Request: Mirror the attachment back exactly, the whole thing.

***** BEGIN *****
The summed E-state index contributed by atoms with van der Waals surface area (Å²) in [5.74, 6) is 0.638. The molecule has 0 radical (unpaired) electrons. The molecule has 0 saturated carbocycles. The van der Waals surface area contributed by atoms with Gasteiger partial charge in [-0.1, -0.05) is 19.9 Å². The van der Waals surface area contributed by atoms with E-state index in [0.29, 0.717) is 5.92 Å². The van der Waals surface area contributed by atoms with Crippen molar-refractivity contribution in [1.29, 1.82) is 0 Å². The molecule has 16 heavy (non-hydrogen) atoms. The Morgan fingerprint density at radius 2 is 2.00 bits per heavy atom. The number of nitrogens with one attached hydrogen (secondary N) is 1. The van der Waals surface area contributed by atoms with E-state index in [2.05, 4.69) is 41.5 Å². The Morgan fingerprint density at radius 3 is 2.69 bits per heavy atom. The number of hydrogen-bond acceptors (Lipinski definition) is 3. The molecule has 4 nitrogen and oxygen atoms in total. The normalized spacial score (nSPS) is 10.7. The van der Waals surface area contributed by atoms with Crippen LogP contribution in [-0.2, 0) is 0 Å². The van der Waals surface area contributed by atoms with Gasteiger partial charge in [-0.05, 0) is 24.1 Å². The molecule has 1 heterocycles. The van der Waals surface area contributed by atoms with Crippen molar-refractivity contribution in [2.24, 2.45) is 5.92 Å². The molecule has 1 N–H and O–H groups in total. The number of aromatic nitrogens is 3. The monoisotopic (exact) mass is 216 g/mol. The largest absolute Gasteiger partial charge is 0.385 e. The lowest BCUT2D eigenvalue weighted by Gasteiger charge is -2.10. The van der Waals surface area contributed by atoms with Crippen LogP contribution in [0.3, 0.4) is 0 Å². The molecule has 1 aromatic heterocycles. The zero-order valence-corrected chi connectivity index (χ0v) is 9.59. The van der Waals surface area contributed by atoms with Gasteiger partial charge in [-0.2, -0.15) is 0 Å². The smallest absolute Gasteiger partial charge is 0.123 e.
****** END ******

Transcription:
The summed E-state index contributed by atoms with van der Waals surface area (Å²) in [5.74, 6) is 0.638. The molecule has 0 radical (unpaired) electrons. The molecule has 0 saturated carbocycles. The van der Waals surface area contributed by atoms with Gasteiger partial charge in [-0.1, -0.05) is 19.9 Å². The van der Waals surface area contributed by atoms with E-state index in [0.29, 0.717) is 5.92 Å². The van der Waals surface area contributed by atoms with Crippen molar-refractivity contribution in [1.29, 1.82) is 0 Å². The molecule has 16 heavy (non-hydrogen) atoms. The Morgan fingerprint density at radius 2 is 2.00 bits per heavy atom. The number of nitrogens with one attached hydrogen (secondary N) is 1. The van der Waals surface area contributed by atoms with E-state index in [2.05, 4.69) is 41.5 Å². The Morgan fingerprint density at radius 3 is 2.69 bits per heavy atom. The number of hydrogen-bond acceptors (Lipinski definition) is 3. The molecule has 4 nitrogen and oxygen atoms in total. The normalized spacial score (nSPS) is 10.7. The van der Waals surface area contributed by atoms with Crippen LogP contribution in [-0.2, 0) is 0 Å². The van der Waals surface area contributed by atoms with Gasteiger partial charge in [-0.05, 0) is 24.1 Å². The molecule has 1 heterocycles. The van der Waals surface area contributed by atoms with Crippen molar-refractivity contribution in [2.24, 2.45) is 5.92 Å². The molecule has 1 N–H and O–H groups in total. The number of aromatic nitrogens is 3. The monoisotopic (exact) mass is 216 g/mol. The largest absolute Gasteiger partial charge is 0.385 e. The lowest BCUT2D eigenvalue weighted by Gasteiger charge is -2.10. The van der Waals surface area contributed by atoms with Crippen LogP contribution in [0.3, 0.4) is 0 Å². The molecule has 1 aromatic heterocycles. The zero-order valence-corrected chi connectivity index (χ0v) is 9.59. The van der Waals surface area contributed by atoms with Gasteiger partial charge in [-0.2, -0.15) is 0 Å². The smallest absolute Gasteiger partial charge is 0.123 e.